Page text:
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Pueblo, Colo., Artists Plan To Paint The Biggest Mural In The World

ARI SHAPIRO, HOST:

Having a Guinness World Record means a lot to a city like Pueblo, Colo. It lost the title for largest outdoor mural to a South Korean city in 2018. That artwork is the size of two city blocks. Member station KRCC's Shanna Lewis reports on the effort to take back the record.

SHANNA LEWIS, BYLINE: This art project requires climbing ropes and harnesses.

CELESTE VELAZQUEZ: Oh, it's a little intimidating - not going to lie. I was a little nervous first day. But, you know, it's - you got to get over those fears and just tackle it.

LEWIS: Pueblo muralist Celeste Velazquez ropes up to balance on the steeply sloped concrete levee above the Arkansas River. She'll paint a four-armed shaman-like Native woman.

VELAZQUEZ: So my piece is going to be an Indigenous piece. It's going to represent the culture here in Pueblo and what we're about and just some of my history. So it's going to be real spiritual, real unified.

LEWIS: Multiple freight train tracks line one side of the levee.

(SOUNDBITE OF TRAIN HORN SOUNDING)

LEWIS: On the other side, the river flows by and birds soar overhead.

(SOUNDBITE OF BIRDS CALLING)

LEWIS: The goal is to paint a gallery of linked murals on the nearly three-mile-long structure. Artist Valrie Eisemann of La Veta, Colo., is creating a huge mandala. It looks like a complex geometric flower with concentric rings of petals.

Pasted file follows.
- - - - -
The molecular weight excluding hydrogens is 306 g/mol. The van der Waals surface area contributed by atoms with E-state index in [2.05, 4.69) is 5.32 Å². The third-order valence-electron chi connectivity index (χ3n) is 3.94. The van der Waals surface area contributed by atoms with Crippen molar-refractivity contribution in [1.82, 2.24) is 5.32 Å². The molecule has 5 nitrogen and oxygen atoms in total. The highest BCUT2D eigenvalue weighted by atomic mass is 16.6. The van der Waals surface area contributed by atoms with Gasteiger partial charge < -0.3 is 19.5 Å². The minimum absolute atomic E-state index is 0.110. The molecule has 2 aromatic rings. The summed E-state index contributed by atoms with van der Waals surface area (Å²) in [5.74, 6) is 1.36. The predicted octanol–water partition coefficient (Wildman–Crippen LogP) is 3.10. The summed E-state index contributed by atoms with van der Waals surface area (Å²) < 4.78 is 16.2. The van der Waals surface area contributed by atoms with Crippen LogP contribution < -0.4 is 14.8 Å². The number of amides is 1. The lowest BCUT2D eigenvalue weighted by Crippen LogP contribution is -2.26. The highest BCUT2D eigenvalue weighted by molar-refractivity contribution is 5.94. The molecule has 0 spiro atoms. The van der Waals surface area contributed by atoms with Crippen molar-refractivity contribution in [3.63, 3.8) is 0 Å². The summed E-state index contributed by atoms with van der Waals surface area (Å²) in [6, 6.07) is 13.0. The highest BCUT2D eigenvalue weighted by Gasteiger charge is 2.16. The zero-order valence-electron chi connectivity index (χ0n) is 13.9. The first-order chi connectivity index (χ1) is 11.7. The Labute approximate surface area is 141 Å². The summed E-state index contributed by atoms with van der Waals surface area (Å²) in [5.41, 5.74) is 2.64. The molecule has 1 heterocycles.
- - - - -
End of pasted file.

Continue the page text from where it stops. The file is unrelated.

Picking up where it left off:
VALRIE EISEMANN: Look at the plans. It's going to be blue around the pink.

LEWIS: Do you do your sketch on the computer or by hand?

EISEMANN: By hand - yeah, by hand. And so it's really, like, this big. And then translating it to this has been pretty fun (laughter). It's definitely a challenge.

LEWIS: When you paint on the levee, it has to be big enough so people on the other side of the river can see it clearly. Eisemann's section is 24 by 24 feet. She needed approval from the agency that manages the levee. Not so for the muralists who first painted on the levee in the dark of night during the 1970s. They were considered vandals. But over time, city officials began to like the idea. More paintings appeared and combined to form one long mural. Six years ago, Pueblo artist Cynthia Ramu showed me some of the original murals before they were destroyed when the levee was repaired.

CYNTHIA RAMU: You can see, like, a lady with black hair and glasses. I actually painted a Chevy on the levee.

LEWIS: Ramu helped hundreds of people paint on the levee over several decades. She says the loss of the original artwork made her physically ill, but now she wants to see new murals on the blank concrete.

RAMU: I'm just ecstatic. Like, I'm barely getting any sleep because the possibilities are endless. My phone is pinging. People around the state are, like, wanting to line up. You know, it's just endless opportunities for moving forward.

LEWIS: Some images aren't allowed, like religious designs and advertising. And that's caused a bit of controversy because some artists feel that any restrictions are censorship. Pueblo Arts Alliance executive director Karen Fogelsong is on the Application Review Committee. She defends the guidelines.

KAREN FOGELSONG: Art always affects the community spirit, especially public art. You have to be very careful because you can affect somebody's daily drive to work, you know? Like, it can change their whole mood.

LEWIS: Applications are rolling in, but it could take a couple of years to reclaim the world record for largest outdoor mural.

For NPR News, I'm Shanna Lewis in Pueblo, Colo. Transcript provided by NPR, Copyright NPR.